One of the difficulties people often have with the American health care system is that it's been sliced up into a variety of mostly distinct subsystems: Medicare, Medicaid, employer sponsored insurance, the individual market. Rather than a single, continuous landmass that allows for easy movement from one point to another, it's more like a series of awkwardly linked islands. As a result, it can be frustrating for individuals whose circumstances (income shifts, job loss, etc.) require them to hop between those islands.
Did the authors of last year's health care overhaul make a substantial effort to address the system's lack of continuity? Not really. Instead, they came up with a way to retrofit the old employer-sponsored system—and built in additional transition points that could prove tough to navigate. As California Healthline notes, new research suggests that ObamaCare will actually exacerbate the problem of "churn" within the system, especially at low income levels:
Health care officials who work with large Medi-Cal populations say fluctuations in eligibility cause quality of care to decline and the cost of care to increase because of added administrative expenses. Medi-Cal beneficiaries moving in and out of coverage—known as "churning"—is not a new phenomenon, but it may become more prevalent under health care reform.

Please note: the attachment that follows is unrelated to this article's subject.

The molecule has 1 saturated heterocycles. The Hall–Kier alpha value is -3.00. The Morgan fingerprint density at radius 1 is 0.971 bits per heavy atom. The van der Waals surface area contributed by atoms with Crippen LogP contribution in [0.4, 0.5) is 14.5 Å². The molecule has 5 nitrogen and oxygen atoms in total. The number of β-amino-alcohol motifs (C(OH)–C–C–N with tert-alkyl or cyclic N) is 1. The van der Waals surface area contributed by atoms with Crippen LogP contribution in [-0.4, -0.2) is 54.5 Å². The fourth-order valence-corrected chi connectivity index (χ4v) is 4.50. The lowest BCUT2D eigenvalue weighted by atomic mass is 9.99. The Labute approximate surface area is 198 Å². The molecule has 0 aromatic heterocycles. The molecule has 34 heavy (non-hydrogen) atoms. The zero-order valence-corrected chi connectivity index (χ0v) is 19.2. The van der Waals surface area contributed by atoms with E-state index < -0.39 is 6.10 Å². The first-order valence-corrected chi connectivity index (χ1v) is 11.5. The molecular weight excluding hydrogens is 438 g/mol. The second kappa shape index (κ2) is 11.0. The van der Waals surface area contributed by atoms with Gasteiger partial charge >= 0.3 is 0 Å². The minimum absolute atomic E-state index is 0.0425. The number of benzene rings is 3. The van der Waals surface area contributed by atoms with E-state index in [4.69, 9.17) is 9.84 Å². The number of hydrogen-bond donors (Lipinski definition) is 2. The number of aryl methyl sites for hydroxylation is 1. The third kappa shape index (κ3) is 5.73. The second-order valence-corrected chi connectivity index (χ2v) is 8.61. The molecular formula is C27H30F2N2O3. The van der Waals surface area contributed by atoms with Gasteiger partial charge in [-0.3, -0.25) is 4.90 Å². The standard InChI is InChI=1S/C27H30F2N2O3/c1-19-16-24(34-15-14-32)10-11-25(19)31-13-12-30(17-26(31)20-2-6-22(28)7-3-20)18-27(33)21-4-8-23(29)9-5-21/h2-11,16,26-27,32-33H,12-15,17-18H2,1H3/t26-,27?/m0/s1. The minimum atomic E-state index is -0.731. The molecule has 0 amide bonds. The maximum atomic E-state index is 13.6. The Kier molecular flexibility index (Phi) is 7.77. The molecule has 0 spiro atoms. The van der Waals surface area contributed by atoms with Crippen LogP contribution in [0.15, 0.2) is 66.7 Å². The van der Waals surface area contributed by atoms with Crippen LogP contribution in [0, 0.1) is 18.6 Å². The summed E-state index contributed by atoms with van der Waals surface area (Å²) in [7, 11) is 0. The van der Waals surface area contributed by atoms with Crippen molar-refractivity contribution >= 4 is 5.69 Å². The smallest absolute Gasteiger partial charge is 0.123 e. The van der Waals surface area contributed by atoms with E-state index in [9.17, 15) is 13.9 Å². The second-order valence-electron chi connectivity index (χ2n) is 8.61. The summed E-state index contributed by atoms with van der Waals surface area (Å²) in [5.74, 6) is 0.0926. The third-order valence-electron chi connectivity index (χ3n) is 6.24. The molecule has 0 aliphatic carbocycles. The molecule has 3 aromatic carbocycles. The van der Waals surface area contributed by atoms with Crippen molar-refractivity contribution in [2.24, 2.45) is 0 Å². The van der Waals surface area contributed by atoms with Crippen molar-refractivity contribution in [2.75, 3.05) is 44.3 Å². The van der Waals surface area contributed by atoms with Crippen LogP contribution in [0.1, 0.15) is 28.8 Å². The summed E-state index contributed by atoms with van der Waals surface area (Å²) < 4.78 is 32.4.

The Affordable Care Act's two primary weapons aimed at reducing the number of uninsured—expanded Medicaid eligibility and subsidies for buying private coverage through state health insurance exchanges—could produce considerable churning if they're not carefully implemented.
According to a study published last month in Health Affairs, income fluctuations in the first year of expanded coverage under the new law could produce eligibility shifts for as many as 28 million people who will become newly eligible for subsidized health insurance. According to researchers' predictions, after four years of expanded coverage under ACA, 19% of adults initially eligible for Medicaid will have been continuously eligible. About 31% of adults eligible for insurance subsidies will have remained continuously eligible, researchers predict.
The basic takeaway from all this is that states are going to have to come up with patches to try to reduce the amount of system churn and smooth out the health care experience for those whose income bounces them between systems. In other words, it's more of what we've come to expect from ObamaCare: More bureaucratic busywork for states, and more hassles for those trying to get care.